Unity Crane Takes Flight
A specially designed paper crane called “Unity” took flight today with a message to those in Japan still affected by March’s devastating earthquake and tsunami. Handmade For Japan and its supporters want to send hope, solidarity, and the promise of renewal with this crane. Inspiringly created by Mignon Khargie, the crane will ‘virtually’ fly around the world to raise donations for GlobalGiving’s Japan relief fund. Its journey via Google Map takes place on a novel website called Kizuna Cranes run by Mcgarrybowen/Dentsu, where people can make donations starting from $10 to sponsor Unity’s travels. The donation will allow the sponsor to print out the design and fold it into a crane. Unity will appear at the sponsor’s location on Google Map and photos and messages can be uploaded by the donor to celebrate the crane’s passage. One especially neat feature of the crane’s journey is that it displays a worldwide network of donors and we hope that this will showcase Handmade For Japan’s global footprint and how we all care about Japan’s recovery from the disaster.
What is the special meaning of the origami Crane and Koi (Carp) depicted in the design? In Japan people fold origami cranes to pray for the fulfillment of a wish, such as for a sick friend to get better or for a grandparent to have a long life. In the Kizuna Crane project, our wish as we fold the crane is for Japan to rebuild and prosper once again. For the design of the crane, Mignon picked a school of carp swimming upstream in both calm and rolling waters to illustrate the qualities of serenity, unity, and perseverance in times of hardship.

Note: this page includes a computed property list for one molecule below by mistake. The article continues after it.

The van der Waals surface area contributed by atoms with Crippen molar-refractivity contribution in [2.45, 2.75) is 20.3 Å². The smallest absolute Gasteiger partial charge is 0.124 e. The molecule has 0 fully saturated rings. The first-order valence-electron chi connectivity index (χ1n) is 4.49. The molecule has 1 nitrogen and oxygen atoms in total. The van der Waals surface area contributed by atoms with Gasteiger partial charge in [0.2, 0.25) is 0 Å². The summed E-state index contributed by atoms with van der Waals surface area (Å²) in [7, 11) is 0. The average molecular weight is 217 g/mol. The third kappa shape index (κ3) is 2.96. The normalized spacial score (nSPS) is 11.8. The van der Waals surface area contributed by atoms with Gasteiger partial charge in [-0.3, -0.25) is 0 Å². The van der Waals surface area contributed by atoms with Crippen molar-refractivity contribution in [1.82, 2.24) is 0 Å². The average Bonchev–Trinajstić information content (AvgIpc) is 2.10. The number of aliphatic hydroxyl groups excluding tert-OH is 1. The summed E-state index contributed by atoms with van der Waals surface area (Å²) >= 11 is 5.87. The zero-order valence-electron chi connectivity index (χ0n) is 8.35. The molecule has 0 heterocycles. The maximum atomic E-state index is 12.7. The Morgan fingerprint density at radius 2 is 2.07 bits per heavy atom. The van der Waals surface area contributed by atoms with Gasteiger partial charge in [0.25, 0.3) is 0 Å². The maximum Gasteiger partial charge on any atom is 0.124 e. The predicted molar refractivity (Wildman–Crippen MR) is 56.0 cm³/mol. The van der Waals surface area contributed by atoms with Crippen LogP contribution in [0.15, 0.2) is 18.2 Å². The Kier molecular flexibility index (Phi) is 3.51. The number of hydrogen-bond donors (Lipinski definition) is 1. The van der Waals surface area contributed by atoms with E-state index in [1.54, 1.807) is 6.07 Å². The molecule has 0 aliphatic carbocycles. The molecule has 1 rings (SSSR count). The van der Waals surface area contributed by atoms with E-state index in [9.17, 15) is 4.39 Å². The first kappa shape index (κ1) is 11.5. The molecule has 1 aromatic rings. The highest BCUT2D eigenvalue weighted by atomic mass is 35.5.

Please make a donation today and sponsor Unity’s travels. Having already raised $95,000, Handmade For Japan wants to reach a goal of $100,000 and we hope that you can help us in this endeavor. All the proceeds go to GlobalGiving’s Japan relief fund.
Mignon Khargie is an art director for “San Louie” magazine, published in San Luis Obispo, California, where she lives. She loves to draw animals, is an illustrator at Salon.com, and has written for “Uppercase” magazine. She maintains the blog A Plate A Day and is also the co-founder of the Reading In Public project in San Luis Obispo.